Lori Ann LaRocco, a native of Holbrook, is the author of "Thriving in the New Economy: Lessons from Today's Top Business Minds" and senior talent producer at CNBC and one of the producers of CNBC's "Squawk Box."
As the bank regulation tango continues on Capitol Hill, the markets and New Yorkers hold their breath. What kind of impact will reform have? It's been roughly 17 months since the words "regulation reform" have been pledged, and nothing has been done.
Some ideas, like a central financial regulator, may be a good thing for the markets, to help restore trust in the battered system. But regulation requires a fine balance, since overregulation would have a negative impact on the financial system and, since New York is the epicenter of the financial world, on our local economy.
Take the proposed new taxes on banks. Congress hopes one would raise $117 billion. But that money will come out of the banking system - which means there will be less money available for loans. Either that, or the banks would increase fees on consumers to cover the cost of the tax.
The other bank tax on the table is targeted at employees. Sens. Barbara Boxer (D-Calif.) and Jim Webb (D-Va.) have proposed a 50 percent tax on bonuses of more than $400,000 for employees at financial firms that received TARP money. Sure, that soothes the national populist outrage, but it would also mean less discretionary money being spent in our neck of the woods.
Wayne Huizenga, owner of the Miami Dolphins and founder of Blockbuster and AutoNation, says the key to regulation is creating a partnership between the government and corporate America: "Government should play a partner to enterprise, helping promote an environment of rewards for innovation, diligence and creativity." Sounds simple.
But since the beginning of this financial crisis, capitalism has become a dirty word. Bashing banks and condemning executive bonuses and corporate conventions make for good sound bites, but in the end, they just deepen the division between Wall Street and Main Street.
The Long Island Convention & Visitors Bureau and Sports Commission promotes Nassau and Suffolk counties as destinations for big business. Take a drive down Montauk Highway or through the cozy streets of the North Shore, and you'll come across the hundreds of hotels, motels and bed-and-breakfast inns that make Long Island their home. If businesses are dissuaded from spending money on conventions or travel, these businesses miss out.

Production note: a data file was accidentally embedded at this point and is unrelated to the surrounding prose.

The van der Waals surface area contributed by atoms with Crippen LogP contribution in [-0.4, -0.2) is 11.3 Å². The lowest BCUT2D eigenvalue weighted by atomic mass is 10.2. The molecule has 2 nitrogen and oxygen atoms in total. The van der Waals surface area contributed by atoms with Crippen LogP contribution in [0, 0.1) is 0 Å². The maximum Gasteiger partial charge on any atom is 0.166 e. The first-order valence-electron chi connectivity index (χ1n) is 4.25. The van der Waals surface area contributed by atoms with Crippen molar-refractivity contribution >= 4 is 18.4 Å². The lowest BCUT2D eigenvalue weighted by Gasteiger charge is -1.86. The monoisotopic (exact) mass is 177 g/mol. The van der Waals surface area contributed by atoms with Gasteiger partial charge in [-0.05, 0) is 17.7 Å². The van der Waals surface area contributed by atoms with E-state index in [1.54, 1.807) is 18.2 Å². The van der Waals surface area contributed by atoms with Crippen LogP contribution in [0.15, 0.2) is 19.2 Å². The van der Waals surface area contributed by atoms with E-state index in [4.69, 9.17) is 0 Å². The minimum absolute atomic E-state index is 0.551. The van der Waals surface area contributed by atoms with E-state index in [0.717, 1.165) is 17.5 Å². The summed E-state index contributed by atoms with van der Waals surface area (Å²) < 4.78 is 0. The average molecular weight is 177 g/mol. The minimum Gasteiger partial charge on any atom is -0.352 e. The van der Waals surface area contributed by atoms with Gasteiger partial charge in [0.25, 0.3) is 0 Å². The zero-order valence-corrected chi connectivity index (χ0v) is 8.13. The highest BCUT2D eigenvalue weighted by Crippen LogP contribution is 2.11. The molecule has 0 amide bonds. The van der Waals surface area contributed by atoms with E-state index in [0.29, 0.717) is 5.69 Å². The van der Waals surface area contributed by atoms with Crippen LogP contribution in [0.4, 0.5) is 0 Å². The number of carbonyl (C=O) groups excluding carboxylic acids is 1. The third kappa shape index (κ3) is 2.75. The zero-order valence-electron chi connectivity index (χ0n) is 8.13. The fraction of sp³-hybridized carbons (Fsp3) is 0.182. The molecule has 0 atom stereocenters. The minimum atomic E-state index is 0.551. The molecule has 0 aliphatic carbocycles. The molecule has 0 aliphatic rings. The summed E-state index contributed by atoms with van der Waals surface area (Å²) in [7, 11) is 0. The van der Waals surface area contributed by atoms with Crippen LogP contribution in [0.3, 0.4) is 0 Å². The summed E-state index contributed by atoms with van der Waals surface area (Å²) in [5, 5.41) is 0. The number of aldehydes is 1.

Tourism isn't the only Long Island industry facing headwinds. So are the community banks. In a normal year, 20 banks fail nationwide. Last year, 140 failed - the highest number since 1992. And FDIC Chairwoman Sheila Bair is warning we might see as many as 700 small banks go under this year.
At the end of 2009, there were 19 banks chartered in Nassau and Suffolk, and another 28 institutions with branches here. Right now almost all of these institutions are healthy, but banking reform needs to take small banks into consideration, too. They are the financial lifelines for local communities, offering the loans that keep the neighborhoods humming - from small business loans to home loans. Regulations should ensure transparency in the risk-taking these banks pursue.
The future of our small and large banking system all depends on what comes out of Washington. If the "cowboy" activities are curtailed, that's a good thing. But if regulations are passed that further tighten the credit belt, it could make things worse. If banks can't make loans because of high risk standards, they will fold up, hurting small businesses and consumers in the process.
This is a puzzle where all the pieces go together. Remove one and the picture is incomplete. The dynamic between regulation and the free market is key to a strong recovery for our region.